Almost two years after the devastation of Hurricane Katrina, Bad Blood In The City arrives. During its chaotic aftermath, Harmolodic guitarist and futuristic bluesman James "Blood" Ulmer penned a number of tunes inspired by the events surrounding the disaster. Bolstered by a half dozen classic blues tunes, this concept record serves as a harrowing reminder of the tragedy.
Recorded at Piety Street Studios in New Orleans, Ulmer leads his seven-piece Memphis Blood Blues Band in a rough and tumble selection of lyrically poignant diatribes. One of five originals, the powerhouse opener "Survivor's of the Hurricane," rides a wicked clavinet grove as Ulmer rails against the government; "Here comes Johnny come lately with the army and the national guard, now that the storm was all over, they call themselves heroes for doing their jobs." Fittingly, the tune climaxes with an explosive guitar solo from guitarist Vernon Reid. Ulmer's vocals take precedence over his guitar playing here, with Reid taking most of the solos. But when the leader does let loose with his brittle tone and angular phrasing, sparks fly.
Borrowing a classic blues metaphor, Ulmer refers to "Katrina" as a spiteful woman in a dark, simmering slow blues that builds to an agitated climax. "Let's Talk About Jesus" provides some funky gospel-driven levity to the album's justifiably pessimistic mood, with vocalist Irene Dasher lending harmonious lift to Ulmer's gruff growl. "There Is Power In The Blues" is similarly optimistic, while "Old Slave Master" showcases the band's instrumental prowess.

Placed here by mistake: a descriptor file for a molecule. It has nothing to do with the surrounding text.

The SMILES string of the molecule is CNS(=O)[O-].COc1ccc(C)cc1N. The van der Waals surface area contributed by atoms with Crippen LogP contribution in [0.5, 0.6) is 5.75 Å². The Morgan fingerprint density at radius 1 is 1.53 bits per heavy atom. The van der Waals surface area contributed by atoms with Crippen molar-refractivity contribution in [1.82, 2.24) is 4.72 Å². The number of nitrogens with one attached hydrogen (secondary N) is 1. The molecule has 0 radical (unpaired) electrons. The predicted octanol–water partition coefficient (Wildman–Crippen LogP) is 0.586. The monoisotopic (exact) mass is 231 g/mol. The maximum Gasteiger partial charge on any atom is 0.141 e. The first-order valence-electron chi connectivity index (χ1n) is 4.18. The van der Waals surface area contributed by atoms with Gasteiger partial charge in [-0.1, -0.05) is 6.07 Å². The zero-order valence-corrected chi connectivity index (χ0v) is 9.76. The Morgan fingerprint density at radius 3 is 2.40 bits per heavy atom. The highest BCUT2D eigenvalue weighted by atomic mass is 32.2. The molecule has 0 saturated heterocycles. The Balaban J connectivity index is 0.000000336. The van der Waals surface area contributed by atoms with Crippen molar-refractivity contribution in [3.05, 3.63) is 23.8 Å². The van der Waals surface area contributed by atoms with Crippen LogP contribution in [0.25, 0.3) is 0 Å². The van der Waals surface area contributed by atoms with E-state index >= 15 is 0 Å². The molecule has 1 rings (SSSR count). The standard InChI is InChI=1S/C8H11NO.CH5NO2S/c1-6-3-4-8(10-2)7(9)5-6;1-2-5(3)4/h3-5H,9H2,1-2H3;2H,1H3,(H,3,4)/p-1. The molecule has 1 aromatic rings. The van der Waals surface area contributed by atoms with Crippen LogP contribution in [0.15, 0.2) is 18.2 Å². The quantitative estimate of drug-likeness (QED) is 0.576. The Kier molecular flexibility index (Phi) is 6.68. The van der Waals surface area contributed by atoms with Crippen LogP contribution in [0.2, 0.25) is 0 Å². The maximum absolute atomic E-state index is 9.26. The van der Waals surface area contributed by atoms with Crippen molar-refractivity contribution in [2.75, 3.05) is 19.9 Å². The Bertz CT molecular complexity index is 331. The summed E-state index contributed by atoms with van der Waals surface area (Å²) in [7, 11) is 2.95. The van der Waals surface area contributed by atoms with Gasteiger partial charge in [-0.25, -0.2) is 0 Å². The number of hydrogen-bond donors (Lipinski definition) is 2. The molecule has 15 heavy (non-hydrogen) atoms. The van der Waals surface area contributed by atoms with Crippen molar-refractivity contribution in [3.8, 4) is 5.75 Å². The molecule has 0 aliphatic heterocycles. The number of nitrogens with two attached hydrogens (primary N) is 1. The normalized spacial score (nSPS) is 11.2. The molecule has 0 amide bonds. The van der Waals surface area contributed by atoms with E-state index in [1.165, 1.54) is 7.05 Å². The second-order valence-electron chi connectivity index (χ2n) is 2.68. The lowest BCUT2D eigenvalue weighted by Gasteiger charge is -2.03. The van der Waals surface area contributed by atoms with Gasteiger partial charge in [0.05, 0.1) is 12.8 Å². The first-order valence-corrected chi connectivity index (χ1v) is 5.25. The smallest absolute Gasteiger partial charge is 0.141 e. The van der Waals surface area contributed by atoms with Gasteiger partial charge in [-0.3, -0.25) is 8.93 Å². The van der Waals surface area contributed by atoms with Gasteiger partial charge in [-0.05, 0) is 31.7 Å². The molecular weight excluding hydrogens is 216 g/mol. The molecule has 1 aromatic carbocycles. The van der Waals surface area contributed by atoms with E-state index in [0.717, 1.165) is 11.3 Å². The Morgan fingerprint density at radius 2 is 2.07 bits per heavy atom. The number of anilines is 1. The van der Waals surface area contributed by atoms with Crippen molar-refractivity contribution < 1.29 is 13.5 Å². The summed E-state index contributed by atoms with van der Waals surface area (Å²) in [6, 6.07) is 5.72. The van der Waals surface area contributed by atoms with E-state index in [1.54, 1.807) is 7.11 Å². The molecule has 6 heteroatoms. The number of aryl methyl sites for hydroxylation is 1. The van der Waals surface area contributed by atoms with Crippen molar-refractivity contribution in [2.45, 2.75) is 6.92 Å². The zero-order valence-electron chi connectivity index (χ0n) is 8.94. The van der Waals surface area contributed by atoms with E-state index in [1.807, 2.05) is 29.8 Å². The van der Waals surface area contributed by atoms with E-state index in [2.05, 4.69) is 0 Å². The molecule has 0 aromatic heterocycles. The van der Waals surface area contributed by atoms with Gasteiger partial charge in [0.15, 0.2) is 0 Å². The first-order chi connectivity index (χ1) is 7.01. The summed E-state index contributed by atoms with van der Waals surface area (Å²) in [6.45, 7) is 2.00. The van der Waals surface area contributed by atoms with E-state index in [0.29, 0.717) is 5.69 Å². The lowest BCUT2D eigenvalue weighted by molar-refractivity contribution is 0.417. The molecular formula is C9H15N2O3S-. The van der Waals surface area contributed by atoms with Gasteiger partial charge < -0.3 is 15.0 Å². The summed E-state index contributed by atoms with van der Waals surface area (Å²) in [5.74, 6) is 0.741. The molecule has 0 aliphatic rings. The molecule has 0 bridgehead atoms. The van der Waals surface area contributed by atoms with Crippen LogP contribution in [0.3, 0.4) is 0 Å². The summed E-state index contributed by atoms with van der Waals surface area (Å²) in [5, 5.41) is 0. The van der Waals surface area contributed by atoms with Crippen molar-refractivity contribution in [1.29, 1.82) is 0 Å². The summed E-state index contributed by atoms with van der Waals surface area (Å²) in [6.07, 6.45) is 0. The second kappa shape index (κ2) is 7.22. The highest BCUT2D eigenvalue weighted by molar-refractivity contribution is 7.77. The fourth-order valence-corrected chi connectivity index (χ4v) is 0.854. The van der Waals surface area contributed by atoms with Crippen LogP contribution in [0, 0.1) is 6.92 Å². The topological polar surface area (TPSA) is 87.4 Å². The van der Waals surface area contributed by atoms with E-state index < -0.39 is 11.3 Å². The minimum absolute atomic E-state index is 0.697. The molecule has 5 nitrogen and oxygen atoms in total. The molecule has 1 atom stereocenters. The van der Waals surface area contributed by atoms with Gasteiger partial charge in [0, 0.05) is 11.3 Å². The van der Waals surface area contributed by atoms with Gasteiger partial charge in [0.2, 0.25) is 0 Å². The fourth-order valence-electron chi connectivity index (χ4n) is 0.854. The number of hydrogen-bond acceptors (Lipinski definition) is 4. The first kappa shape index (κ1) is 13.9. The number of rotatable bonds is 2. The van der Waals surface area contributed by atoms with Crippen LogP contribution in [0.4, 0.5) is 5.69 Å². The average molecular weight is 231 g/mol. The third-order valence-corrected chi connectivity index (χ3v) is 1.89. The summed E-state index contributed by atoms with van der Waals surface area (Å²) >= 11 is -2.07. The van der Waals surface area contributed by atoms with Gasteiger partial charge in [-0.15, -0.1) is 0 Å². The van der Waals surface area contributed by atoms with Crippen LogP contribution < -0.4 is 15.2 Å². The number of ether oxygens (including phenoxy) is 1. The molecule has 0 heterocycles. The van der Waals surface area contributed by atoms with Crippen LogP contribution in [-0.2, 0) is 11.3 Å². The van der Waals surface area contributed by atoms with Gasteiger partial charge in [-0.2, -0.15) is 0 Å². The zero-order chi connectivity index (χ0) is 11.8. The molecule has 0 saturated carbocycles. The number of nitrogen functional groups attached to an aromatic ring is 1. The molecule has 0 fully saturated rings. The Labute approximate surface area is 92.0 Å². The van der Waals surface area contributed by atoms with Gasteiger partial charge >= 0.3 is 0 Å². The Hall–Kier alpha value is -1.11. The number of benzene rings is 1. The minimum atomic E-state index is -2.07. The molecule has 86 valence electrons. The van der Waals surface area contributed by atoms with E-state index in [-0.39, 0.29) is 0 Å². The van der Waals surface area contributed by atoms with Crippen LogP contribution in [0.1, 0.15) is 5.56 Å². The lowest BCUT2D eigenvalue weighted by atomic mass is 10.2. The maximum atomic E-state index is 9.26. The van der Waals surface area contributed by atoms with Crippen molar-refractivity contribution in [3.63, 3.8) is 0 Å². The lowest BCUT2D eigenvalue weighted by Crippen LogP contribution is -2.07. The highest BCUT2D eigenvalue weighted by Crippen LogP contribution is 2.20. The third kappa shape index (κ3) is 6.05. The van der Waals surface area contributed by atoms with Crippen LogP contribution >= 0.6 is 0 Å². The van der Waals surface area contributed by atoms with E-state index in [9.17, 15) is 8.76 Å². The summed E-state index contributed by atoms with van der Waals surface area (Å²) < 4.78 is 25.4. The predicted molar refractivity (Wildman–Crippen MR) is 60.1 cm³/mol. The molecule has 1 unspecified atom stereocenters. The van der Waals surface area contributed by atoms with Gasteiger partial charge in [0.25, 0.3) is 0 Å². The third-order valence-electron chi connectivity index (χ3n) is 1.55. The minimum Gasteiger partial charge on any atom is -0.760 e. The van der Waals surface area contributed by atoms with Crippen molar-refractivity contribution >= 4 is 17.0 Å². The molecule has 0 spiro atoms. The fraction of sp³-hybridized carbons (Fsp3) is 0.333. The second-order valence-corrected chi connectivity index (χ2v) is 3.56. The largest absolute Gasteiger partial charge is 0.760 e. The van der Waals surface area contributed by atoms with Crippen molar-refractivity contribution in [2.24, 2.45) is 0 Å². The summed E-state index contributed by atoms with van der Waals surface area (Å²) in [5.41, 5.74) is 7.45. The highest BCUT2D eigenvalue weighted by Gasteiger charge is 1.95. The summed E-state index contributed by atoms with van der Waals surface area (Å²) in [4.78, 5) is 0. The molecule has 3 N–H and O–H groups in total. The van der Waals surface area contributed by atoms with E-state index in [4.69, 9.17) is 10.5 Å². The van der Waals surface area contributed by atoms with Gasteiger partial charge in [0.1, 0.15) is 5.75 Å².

Timelessly relevant, six classic blues covers address universal plights, like poverty, crime and loneliness. Some are given intense renditions; Junior Kimbrough's "Sad Days, Lonely Nights" is fueled by a locomotive bass-line while Howlin' Wolf's threatening "Commit A Crime" is a raucous roadhouse rumble. Others exude somber reflection; like Son House's "Grinnin in Your Face" or John Lee Hooker's "This Land Is Nobody's Land," casually delivered over an exotic, percussive background. On a lighter note, Willie Dixon's "Dead Presidents" regales with humor and innuendo.
Ancient to the future, Bessie Smith's "Backwater Blues" is updated with a distorted wah-wah solo from Charlie Burnham as he coaxes plangent cries from his electric fiddle. Ulmer's melancholy delivery is startlingly relevant; "Lord there's a thousand people, they don't have no place to go."
Since his transformation into a post-modern bluesman at the turn of the century, Ulmer has won numerous accolades for his raw, but subtle avant-garde approach to traditional roots material. With its topical lyrics and adventurous instrumental approach, Bad Blood in the City is a modern day blues masterpiece, Ulmer's finest venture into the genre yet.
Personnel: James "Blood" Ulmer: vocals, guitar; Vernon Reid: electric and acoustic guitar; Charlie Burnham: electric fiddle, mandolin; David Barnes: harmonica; Leon Gruenbaum: Fender Rhodes, Hammond B-3 organ, Samchillian, Mellotron, Clavinet; Mark Peterson: electric and upright bass; Aubrey Dayle: drums, percussion; Irene Dasher: vocals (4).